Sin and God’s Grace Share Something in Common
I’ve got to be honest — this is probably the edgiest title I’ve ever used. It took me a minute to finally go through with it. I’ll do my best to communicate clearly what I have to say. But boy, is the title edgy or what?
It wouldn’t surprise me if you made up your mind to disagree with the title before you started reading this article. I would’ve probably done the same! Only, after you think about what I’m putting forward, you might agree with me on this.
Sin and the grace of God share something in common: man’s view of them both is too small.
Can I get an amen?
Think about it. Our view of God’s grace always falls short of its true power, and our view of sin’s severity is never as serious as it should be. Therefore, both share something in common.
As a disclaimer, it wouldn’t be accurate to say God’s grace and sin share commonalities in and of themselves. However, both are viewed by mankind with a skewed lens.
Now, it’s obvious why this topic is so edgy. No sin exists in God, nor does light take part in fellowship with darkness. They are polar opposite subjects. What I want to submit in this article is the fact that our view of both is far too small.
Let’s focus on sin for a moment. Have you ever thought about a particular sin and concluded it’s not really that big of a deal? What about little white lies? Everyone tells little white lies. They aren’t a serious sin. After all, there must be different levels of sin, right? Everyone lies from time to time, so it’s not a big deal.
Sin is almost always a bigger deal that we realize. Every sin holds weight, no matter how heavy it is.
The Apostle James recognized the weight of a singular sin. “For whoever keeps the whole law but fails in one point has become guilty of all of it” (James 2:10).
The Apostle Paul took all sin seriously too. “For the wages of sin is death, but the free gift of God is eternal life in Christ Jesus our Lord” (Romans 6:23).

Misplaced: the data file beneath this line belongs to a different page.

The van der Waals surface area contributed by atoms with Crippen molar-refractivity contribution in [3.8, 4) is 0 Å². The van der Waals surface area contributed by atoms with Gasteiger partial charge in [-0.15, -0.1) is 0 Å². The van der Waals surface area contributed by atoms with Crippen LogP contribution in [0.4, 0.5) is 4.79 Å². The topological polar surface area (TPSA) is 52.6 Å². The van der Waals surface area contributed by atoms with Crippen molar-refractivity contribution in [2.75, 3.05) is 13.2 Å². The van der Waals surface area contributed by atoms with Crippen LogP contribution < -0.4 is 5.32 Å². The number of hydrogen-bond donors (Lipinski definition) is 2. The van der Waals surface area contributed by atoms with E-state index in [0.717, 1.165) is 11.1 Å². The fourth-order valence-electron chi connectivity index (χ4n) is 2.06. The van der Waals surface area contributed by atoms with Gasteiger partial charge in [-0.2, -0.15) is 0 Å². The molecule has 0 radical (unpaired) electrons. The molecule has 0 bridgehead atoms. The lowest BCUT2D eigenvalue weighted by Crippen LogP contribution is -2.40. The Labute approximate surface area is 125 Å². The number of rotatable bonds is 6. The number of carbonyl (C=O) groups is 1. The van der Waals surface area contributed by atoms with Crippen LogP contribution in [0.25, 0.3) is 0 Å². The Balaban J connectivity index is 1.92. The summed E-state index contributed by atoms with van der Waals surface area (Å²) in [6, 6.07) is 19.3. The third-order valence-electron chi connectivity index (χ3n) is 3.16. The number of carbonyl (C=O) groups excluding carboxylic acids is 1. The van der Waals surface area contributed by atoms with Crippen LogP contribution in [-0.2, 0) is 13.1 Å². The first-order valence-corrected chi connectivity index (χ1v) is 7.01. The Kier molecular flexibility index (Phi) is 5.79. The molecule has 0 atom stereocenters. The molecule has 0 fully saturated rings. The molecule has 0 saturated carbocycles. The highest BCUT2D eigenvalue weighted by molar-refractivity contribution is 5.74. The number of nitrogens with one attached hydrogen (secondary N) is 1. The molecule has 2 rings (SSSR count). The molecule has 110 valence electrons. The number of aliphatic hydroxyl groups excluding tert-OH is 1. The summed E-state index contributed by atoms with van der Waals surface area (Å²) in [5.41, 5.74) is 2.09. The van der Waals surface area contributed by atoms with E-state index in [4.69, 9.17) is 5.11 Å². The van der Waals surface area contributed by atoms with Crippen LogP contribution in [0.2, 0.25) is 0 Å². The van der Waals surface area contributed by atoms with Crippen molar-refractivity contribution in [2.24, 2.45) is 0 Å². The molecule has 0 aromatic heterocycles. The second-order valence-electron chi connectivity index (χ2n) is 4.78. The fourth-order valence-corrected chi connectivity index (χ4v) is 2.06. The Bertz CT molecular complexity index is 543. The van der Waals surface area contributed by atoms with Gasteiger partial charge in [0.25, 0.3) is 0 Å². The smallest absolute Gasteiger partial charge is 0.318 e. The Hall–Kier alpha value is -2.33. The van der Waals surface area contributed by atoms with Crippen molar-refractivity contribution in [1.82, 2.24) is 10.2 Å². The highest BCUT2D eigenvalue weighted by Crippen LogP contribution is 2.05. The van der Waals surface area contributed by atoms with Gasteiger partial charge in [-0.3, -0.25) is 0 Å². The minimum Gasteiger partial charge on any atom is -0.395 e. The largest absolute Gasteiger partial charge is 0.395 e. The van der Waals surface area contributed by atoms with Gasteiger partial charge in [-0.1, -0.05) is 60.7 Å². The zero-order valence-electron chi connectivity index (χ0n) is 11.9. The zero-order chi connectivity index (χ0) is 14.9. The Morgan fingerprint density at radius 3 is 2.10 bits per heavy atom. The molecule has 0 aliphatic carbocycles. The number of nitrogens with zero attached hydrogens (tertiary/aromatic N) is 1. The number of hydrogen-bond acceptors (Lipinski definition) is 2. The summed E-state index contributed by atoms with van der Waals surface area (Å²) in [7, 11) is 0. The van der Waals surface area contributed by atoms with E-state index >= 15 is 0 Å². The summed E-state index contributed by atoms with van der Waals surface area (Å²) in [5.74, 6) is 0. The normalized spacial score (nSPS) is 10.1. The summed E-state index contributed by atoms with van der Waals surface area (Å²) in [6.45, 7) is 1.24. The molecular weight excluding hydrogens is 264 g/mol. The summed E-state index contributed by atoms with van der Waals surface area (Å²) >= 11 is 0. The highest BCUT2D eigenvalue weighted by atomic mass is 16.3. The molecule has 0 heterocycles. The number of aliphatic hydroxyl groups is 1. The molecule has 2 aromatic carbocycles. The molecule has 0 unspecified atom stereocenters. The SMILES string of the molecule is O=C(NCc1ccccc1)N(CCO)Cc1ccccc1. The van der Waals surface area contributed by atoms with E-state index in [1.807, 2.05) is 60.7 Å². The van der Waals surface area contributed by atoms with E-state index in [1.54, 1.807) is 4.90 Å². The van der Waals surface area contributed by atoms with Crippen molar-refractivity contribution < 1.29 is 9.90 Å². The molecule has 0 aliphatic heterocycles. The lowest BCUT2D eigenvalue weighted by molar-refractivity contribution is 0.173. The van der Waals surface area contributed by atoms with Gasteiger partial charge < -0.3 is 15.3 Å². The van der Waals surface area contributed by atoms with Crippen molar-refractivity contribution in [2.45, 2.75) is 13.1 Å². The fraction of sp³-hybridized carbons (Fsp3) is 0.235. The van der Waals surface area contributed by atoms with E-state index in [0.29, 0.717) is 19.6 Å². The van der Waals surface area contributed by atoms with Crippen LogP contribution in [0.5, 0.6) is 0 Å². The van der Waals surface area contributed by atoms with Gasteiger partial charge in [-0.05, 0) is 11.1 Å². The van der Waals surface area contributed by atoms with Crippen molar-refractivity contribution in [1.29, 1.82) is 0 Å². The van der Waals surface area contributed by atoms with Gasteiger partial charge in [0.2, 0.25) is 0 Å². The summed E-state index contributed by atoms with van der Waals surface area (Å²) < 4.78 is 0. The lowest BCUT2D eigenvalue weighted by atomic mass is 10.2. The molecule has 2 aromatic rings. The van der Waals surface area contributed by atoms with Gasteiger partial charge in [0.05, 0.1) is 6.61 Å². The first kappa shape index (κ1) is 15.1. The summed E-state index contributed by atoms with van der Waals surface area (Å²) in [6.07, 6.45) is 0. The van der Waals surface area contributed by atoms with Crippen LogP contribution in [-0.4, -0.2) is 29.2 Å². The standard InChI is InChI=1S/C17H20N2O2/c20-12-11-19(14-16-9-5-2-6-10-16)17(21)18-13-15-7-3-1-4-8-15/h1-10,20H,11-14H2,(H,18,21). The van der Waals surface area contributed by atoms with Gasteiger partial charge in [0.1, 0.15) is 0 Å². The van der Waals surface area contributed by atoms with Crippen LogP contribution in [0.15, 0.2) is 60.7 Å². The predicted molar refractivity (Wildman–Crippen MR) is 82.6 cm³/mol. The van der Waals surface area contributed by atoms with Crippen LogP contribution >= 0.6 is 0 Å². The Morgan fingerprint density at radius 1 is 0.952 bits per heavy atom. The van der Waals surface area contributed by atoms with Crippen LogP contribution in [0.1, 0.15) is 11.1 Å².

What’s the point? No matter how serious you’re convinced sin is, it deserves death. Understand that God is perfectly just and will punish sin without compromise. The more we sin the more we become desensitized to its effects. It seems to me we aren’t afraid to keep lowering the bar of God’s standards more and more.
What about God’s grace? Now, some tremendous encouragement can be found here. God’s grace is greater than we can imagine. God can always pass out more grace than you can commit sin. Yeah, he has that much grace.
Jesus is a much better savior than I am a sinner.
God is more holy than we think, more powerful than we imagine, and more gracious than we realize. It would be foolish to think we fully realize how gracious God really is.
“For from his fullness we have all received, grace upon grace” (John 1:16).
“Now the law came in to increase the trespass, but where sin increased, grace abounded all the more, so that, as sin reigned in death, grace also might reign through righteousness leading to eternal life through Jesus Christ our Lord” (Romans 5:20–21).
While it may not be attainable to reach a complete view of God’s grace and sin, it would benefit us to grow in our understanding today.
Which of the two do you need to see more clearly? Do you tend to brush off the conviction of sin and ignore its weightiness? Do you overlook the grace of God and believe there’s a short supply? Our view needs to mature when it comes to God’s marvelous grace and the deadly effects of sin.
I’d love to hear your thoughts on this subject in the comments below.